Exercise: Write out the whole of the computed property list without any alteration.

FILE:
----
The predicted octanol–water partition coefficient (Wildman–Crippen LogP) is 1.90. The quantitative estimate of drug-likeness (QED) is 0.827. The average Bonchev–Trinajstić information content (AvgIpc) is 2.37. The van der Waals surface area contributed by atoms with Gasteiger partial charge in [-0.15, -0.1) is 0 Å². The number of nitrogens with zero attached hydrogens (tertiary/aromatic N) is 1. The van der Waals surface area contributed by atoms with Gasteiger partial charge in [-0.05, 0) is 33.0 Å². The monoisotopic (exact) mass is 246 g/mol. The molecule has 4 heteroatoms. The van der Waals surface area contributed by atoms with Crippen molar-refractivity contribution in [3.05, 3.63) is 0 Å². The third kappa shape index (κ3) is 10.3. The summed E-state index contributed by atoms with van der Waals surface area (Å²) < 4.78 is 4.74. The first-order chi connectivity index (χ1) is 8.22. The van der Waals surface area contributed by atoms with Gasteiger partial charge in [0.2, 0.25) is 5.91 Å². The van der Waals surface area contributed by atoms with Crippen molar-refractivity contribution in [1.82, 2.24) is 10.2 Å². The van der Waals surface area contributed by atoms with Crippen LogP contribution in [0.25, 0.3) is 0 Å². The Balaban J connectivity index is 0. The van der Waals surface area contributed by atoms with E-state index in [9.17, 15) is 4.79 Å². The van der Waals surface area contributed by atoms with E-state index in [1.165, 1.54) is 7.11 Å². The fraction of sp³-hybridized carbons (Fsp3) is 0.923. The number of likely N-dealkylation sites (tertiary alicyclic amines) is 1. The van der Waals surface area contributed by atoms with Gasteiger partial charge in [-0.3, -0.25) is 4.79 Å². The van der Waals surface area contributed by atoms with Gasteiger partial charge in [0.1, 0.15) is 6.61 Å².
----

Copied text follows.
The predicted octanol–water partition coefficient (Wildman–Crippen LogP) is 1.90. The quantitative estimate of drug-likeness (QED) is 0.827. The average Bonchev–Trinajstić information content (AvgIpc) is 2.37. The van der Waals surface area contributed by atoms with Gasteiger partial charge in [-0.15, -0.1) is 0 Å². The number of nitrogens with zero attached hydrogens (tertiary/aromatic N) is 1. The van der Waals surface area contributed by atoms with Gasteiger partial charge in [-0.05, 0) is 33.0 Å². The monoisotopic (exact) mass is 246 g/mol. The molecule has 4 heteroatoms. The van der Waals surface area contributed by atoms with Crippen molar-refractivity contribution in [3.05, 3.63) is 0 Å². The third kappa shape index (κ3) is 10.3. The summed E-state index contributed by atoms with van der Waals surface area (Å²) < 4.78 is 4.74. The first-order chi connectivity index (χ1) is 8.22. The van der Waals surface area contributed by atoms with Gasteiger partial charge in [0.2, 0.25) is 5.91 Å². The van der Waals surface area contributed by atoms with Crippen molar-refractivity contribution in [1.82, 2.24) is 10.2 Å². The van der Waals surface area contributed by atoms with Crippen LogP contribution in [0.25, 0.3) is 0 Å². The Balaban J connectivity index is 0. The van der Waals surface area contributed by atoms with E-state index in [9.17, 15) is 4.79 Å². The van der Waals surface area contributed by atoms with E-state index in [1.165, 1.54) is 7.11 Å². The fraction of sp³-hybridized carbons (Fsp3) is 0.923. The number of likely N-dealkylation sites (tertiary alicyclic amines) is 1. The van der Waals surface area contributed by atoms with Gasteiger partial charge in [-0.3, -0.25) is 4.79 Å². The van der Waals surface area contributed by atoms with Gasteiger partial charge in [0.1, 0.15) is 6.61 Å².